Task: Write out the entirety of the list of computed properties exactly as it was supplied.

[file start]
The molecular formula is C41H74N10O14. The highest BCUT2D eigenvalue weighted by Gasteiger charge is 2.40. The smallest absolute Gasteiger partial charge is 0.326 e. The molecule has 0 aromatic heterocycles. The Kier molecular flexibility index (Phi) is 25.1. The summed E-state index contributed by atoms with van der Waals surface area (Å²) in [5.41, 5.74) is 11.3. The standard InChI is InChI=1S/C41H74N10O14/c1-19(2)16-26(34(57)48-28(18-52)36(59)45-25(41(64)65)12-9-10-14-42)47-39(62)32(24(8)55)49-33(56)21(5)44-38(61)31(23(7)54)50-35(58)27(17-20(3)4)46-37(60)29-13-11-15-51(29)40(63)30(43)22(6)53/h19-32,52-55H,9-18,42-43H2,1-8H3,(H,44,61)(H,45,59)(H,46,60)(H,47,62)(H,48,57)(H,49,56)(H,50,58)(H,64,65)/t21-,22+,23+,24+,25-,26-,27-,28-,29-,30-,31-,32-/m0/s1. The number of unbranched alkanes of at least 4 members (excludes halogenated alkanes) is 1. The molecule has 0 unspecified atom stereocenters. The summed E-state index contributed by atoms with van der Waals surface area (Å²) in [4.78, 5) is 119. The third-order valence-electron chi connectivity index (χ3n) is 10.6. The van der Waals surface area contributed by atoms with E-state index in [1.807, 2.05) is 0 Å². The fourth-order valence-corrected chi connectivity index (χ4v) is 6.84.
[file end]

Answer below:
The molecular formula is C41H74N10O14. The highest BCUT2D eigenvalue weighted by Gasteiger charge is 2.40. The smallest absolute Gasteiger partial charge is 0.326 e. The molecule has 0 aromatic heterocycles. The Kier molecular flexibility index (Phi) is 25.1. The summed E-state index contributed by atoms with van der Waals surface area (Å²) in [5.41, 5.74) is 11.3. The standard InChI is InChI=1S/C41H74N10O14/c1-19(2)16-26(34(57)48-28(18-52)36(59)45-25(41(64)65)12-9-10-14-42)47-39(62)32(24(8)55)49-33(56)21(5)44-38(61)31(23(7)54)50-35(58)27(17-20(3)4)46-37(60)29-13-11-15-51(29)40(63)30(43)22(6)53/h19-32,52-55H,9-18,42-43H2,1-8H3,(H,44,61)(H,45,59)(H,46,60)(H,47,62)(H,48,57)(H,49,56)(H,50,58)(H,64,65)/t21-,22+,23+,24+,25-,26-,27-,28-,29-,30-,31-,32-/m0/s1. The number of unbranched alkanes of at least 4 members (excludes halogenated alkanes) is 1. The molecule has 0 unspecified atom stereocenters. The summed E-state index contributed by atoms with van der Waals surface area (Å²) in [4.78, 5) is 119. The third-order valence-electron chi connectivity index (χ3n) is 10.6. The van der Waals surface area contributed by atoms with E-state index in [1.807, 2.05) is 0 Å². The fourth-order valence-corrected chi connectivity index (χ4v) is 6.84.